'Japan Calling’ initiative of GMG to mentor aspirants clear JLPT
|Dr Manasi Shirgurkar addressing the inaugural session of 'Japan Calling'|
The term ‘Made in Japan’ conjures visions of world-class, high-quality, durable, innovative, creative products. Likewise, the Japanese language is also different, interesting and unique, reflecting the humble way Japanese live and interact among themselves. It is the ninth most commonly spoken language in the world.
The online era has ushered in easy ways to learn languages. Banking on available resource persons, Garje Marathi Global Foundation (GMG) has launched “Japan Calling”, an initiative offering a platform for students from economically challenged backgrounds for free to help them learn, and understand not only the Japanese language but its culture and mannerism. The sole purpose of this programme is to elevate the lives of these bunch of youngsters by nurturing and grooming them so they pass the Level 3 -- Japanese Language Proficiency Test (JLPT) by January 2024.
California based GMG founder President, Anand Ganu and Tokyo based COO of Creditsafe Rahul Bapat have been instrumental in getting this initiative organised, along with Nitin Datar, Sunil Kulkarni, Niranjan Gadgil, who have decades of experience in the country of the rising sun.
Manasi Shirgurkar(Ph.D), the founder of The Japanese Hub, designed the course focusing on developing reading, writing, speaking and listening skills of the participants and guiding them for Japanese Language Proficiency Test (JLPT) certification. She has teamed up with Meera Gadgil, Radha Joshi and Madhura Mandke, together they will train the students.
Manasi (Sensei-as seniors are referred to by their students in Japanese), says she was excited with the responses she got from the forty participants, who gave prompt replies to all her questions during the inauguration session of the course.
“Japan Calling” is an excellent mix of theory and practical knowledge. As part of the course, GMG members from Japan will be mentoring these students, thus ensuring that they get familiar with the country. The focus won’t be only on offering training for JLPT, but the mentors will offer guidance on career, various skills, cultural norms, mannerisms, food habits, challenges faced while residing in the country, professional conduct, etc.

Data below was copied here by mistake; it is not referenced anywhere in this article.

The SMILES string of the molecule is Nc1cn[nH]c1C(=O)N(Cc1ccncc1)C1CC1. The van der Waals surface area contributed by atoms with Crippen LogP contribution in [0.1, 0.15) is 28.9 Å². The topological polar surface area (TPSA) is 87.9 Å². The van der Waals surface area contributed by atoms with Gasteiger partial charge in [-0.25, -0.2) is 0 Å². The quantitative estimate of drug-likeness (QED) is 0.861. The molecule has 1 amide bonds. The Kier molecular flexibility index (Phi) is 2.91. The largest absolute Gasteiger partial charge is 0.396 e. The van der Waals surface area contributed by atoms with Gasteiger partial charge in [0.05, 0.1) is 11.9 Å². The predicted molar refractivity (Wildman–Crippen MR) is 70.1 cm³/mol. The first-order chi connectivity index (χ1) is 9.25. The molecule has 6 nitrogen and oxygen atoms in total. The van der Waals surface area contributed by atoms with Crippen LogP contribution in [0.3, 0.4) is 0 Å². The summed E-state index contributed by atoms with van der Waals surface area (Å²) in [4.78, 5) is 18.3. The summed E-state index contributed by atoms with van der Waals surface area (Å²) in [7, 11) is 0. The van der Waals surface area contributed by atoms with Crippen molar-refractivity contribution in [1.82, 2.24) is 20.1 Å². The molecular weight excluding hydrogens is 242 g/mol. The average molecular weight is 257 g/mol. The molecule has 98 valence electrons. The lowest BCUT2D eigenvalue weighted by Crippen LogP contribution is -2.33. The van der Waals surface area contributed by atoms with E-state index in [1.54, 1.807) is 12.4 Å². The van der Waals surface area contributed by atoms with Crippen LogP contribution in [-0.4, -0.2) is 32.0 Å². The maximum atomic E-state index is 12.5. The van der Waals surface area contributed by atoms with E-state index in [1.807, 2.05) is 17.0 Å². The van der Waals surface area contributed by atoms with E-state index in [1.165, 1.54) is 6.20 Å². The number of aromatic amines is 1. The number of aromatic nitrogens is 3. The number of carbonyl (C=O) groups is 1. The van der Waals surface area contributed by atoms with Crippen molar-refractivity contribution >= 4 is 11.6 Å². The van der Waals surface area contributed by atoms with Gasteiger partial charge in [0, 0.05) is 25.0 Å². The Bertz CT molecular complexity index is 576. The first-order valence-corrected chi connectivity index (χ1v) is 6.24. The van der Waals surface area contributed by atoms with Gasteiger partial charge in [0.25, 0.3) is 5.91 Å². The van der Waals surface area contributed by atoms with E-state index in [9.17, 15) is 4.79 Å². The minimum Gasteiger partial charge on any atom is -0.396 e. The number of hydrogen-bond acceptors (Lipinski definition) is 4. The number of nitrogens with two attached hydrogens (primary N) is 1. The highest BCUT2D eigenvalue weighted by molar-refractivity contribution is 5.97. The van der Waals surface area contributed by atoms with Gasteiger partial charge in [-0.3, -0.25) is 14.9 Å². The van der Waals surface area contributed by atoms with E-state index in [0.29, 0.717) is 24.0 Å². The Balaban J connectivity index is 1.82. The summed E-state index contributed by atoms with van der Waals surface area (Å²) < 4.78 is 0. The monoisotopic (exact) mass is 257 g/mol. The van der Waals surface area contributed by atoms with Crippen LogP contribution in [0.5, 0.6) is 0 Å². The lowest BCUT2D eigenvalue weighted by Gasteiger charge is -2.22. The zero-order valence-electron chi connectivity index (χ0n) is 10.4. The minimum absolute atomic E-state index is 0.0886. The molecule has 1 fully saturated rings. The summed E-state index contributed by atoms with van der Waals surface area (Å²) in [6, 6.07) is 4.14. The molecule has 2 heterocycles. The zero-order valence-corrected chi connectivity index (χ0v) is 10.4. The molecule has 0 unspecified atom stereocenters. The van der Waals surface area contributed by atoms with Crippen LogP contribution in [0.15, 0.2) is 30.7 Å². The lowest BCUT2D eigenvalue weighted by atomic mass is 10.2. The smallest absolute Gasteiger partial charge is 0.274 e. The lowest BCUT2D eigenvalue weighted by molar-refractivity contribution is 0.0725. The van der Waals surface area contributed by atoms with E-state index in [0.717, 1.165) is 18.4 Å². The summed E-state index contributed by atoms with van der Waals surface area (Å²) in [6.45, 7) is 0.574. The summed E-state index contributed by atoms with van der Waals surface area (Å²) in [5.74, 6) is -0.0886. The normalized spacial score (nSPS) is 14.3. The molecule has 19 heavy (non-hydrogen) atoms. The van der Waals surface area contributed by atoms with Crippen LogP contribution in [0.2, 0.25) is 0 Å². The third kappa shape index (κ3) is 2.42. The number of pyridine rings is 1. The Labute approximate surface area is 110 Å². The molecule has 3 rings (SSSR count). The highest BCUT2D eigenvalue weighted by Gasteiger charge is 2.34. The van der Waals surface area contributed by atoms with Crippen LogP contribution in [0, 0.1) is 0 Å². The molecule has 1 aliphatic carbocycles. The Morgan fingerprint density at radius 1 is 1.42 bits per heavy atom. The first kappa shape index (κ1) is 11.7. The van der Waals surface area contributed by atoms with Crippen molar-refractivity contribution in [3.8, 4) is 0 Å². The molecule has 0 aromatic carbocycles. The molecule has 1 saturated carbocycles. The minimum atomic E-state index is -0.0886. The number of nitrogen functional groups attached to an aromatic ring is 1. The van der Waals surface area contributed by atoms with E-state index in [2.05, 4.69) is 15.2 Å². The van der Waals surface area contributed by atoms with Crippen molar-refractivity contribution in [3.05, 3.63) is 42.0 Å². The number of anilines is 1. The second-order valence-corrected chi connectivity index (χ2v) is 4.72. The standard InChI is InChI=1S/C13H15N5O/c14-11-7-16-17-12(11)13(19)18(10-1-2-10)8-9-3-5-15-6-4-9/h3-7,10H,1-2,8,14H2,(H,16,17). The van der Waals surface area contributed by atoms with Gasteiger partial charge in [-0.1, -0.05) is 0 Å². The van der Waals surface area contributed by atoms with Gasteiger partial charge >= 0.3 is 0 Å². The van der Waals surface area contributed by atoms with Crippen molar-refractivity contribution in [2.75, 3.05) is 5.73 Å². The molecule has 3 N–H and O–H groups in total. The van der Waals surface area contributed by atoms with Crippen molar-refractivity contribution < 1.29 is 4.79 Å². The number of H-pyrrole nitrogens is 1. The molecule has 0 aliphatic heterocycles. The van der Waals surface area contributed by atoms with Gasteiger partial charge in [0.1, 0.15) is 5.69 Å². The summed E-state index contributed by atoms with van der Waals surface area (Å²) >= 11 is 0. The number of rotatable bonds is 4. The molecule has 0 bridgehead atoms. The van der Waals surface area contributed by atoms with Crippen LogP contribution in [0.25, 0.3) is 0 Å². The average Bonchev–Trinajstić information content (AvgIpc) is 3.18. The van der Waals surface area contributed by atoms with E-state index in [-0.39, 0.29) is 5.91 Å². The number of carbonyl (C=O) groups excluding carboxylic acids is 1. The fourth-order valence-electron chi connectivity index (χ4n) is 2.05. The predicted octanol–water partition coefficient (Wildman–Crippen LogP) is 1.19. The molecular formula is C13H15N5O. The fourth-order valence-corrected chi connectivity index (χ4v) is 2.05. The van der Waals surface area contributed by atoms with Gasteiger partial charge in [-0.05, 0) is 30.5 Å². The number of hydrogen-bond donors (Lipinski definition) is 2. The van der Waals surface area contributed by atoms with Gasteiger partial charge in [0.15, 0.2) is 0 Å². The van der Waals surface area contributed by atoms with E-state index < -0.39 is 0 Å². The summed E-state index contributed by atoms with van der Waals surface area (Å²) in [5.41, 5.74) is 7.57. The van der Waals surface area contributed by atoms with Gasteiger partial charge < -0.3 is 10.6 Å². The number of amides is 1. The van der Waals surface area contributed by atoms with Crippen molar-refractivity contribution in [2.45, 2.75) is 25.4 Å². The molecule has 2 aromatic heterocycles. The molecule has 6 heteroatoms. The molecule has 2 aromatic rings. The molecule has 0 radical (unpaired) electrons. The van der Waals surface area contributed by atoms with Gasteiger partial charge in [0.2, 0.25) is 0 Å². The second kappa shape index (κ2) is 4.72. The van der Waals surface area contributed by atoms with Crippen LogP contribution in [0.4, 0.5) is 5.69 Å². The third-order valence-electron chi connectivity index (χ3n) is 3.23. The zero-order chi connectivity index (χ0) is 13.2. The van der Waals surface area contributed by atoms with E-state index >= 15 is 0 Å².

The Japanese corporates and the government are keen on foreign students learning their language, primarily because the working population is declining because of low birth rate and increase in life expectancy. Scarcity of workforce has opened a lot of economic (employment, business and freelancing) opportunities for foreign students.
The emphasis is on the fact that foreign students learn communication skills and understand their work culture. Also, although the country is technologically advanced, it gives equal importance to humanities, social studies, arts, so students from various backgrounds can make a career here.
Learning a foreign language is a marathon not a sprint as obstacles and hurdles are inevitable in the language learning journey. Along the path there tend to have bumps on the road. But GMG’s course is designed in a unique way, making it interesting and easy for students to learn the language. Learning a new language can not only enhance one’s life but also sharpen the brain, as studies have shown that learning a language benefits cognitive skills.
Rahul Bapat during an interview explained about the initiative and aspects of Marathi culture which can be helpful to those aspiring to make a career in Japan. Excerpts of the interview: